Why Brains Shrink? …Obesity!

September 08, 2009

Results from a recent study conducted by scientists from UCLA and the University of Pittsburg relating body mass index (BMI) and brain volume were recently released in the scientific publication Human Brain Mapping - results were staggering.

Results from a recent study conducted by scientists from UCLA and the University of Pittsburg relating body mass index (BMI) and brain volume were recently released in the scientific publication Human Brain Mapping - results were staggering. Controlling for age, gender and race - theoretically flattening the playing ground - researchers studied virtual images, focusing on brain structure and volume, of 94 elderly subjects (average age 77.3), displaying normal cognitive function.
In the elderly, brain atrophy or deterioration is related to a decrease in cognitive function and dementia, including Alzheimer’s disease. Previous studies have related the intermediate risk state for Alzheimer’s disease, to hypertension, diabetes, heart disease, and others. High BMI and its relation to brain structure in elderly free of Alzheimer’s had yet to be investigated.  
Results compared those considered normal weight and obese subjects as well as normal weight and overweight subjects. Normal weight correlates to a BMI range 18.5-25, overweight BMI 25-29 and obese BMI 30+. The results proved both significant and shocking! 
Normal Weight versus Obese Subjects: Obese subjects demonstrated eight percent less brain volume than their normal weight counterparts. Degeneration was seen in the frontal and temporal lobes- critical for reasoning and judgment, the anterior cingulate gyrus (critical for decision making and emotion), the hippocampus (responsible for long term memory), and the basal ganglia (integral for motor control and movement). The obese subjects’ physical brain age was determined to be 16 years senior to their leaner counterparts.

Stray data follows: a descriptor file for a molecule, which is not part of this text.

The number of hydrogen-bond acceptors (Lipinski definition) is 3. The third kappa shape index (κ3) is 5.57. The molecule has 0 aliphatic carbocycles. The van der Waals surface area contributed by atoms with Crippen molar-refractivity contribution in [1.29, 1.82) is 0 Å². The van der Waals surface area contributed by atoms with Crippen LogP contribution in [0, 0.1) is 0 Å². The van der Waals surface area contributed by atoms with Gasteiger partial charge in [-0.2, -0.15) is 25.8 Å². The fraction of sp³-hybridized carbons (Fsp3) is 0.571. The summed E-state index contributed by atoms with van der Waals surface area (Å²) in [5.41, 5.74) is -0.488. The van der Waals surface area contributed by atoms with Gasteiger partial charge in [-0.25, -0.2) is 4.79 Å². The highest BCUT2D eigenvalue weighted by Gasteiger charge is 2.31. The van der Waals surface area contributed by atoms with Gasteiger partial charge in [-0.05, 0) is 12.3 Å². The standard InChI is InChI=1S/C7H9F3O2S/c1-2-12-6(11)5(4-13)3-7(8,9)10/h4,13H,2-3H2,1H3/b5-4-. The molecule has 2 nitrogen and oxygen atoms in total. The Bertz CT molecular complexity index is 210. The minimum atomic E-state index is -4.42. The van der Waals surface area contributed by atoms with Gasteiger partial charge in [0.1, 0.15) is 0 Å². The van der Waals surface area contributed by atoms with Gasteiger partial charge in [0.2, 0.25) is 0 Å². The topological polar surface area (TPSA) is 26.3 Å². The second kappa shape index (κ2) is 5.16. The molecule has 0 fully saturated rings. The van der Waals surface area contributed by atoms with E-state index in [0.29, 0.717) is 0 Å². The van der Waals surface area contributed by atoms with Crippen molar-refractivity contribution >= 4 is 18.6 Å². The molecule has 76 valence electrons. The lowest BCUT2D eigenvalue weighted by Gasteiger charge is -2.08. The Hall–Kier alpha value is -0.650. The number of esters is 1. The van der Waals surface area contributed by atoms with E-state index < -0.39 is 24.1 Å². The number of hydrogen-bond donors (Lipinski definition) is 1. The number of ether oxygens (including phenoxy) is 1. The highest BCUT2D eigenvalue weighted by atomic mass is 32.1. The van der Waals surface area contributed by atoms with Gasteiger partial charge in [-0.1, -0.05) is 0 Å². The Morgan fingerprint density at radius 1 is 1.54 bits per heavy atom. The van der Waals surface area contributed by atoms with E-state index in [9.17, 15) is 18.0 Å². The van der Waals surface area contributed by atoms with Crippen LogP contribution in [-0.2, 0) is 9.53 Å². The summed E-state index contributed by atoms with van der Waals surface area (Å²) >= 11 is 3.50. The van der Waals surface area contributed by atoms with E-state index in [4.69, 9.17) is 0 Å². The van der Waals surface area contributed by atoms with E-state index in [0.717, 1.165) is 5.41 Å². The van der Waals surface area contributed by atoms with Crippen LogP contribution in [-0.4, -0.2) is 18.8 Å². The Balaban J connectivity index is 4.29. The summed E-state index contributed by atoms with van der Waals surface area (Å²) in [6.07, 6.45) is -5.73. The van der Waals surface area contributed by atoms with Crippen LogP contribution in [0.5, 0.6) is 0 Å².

Normal Weight versus Overweight Subjects: In comparing normal weight subjects with those considered overweight, BMI range 25-29, researchers found a four percent decline in brain volume. In this group, brain degeneration occurred in the basal ganglia as well as the parietal lobe (important in determining spatial sense and navigation). Overweight subjects’ brain age was thought to be eight years older than the more physically fit.  
While the studies’ subjects showed no outward signs of cognitive impairment, the authors predict that the observed premature aging and loss of brain volume would put heavier subjects at a greater risk of Alzheimer's disease and other degenerative brain diseases. A shrunken and aged brain, as seen in the overweight and obese subjects, is less robust and resilient as compared with normal weight subjects. Memory loss, movement problems and decreased cognitive ability are far more likely to surface at an earlier age in overweight and obese patients.
According to the World Health Organization, over one billion people worldwide are overweight, and 300 million are considered obese. We also know that in our country alone, the prevalence of obesity has increased or stayed the same in all 50 states, despite major governmental and public health initiatives. The study’s researchers are optimistic about their findings, both to further understand the brain systems affected and to create and gauge success of preventative and protective interventions. In the meantime, the best prevention seems to be the good old fashioned prescription of regular exercise and a varied and balanced diet.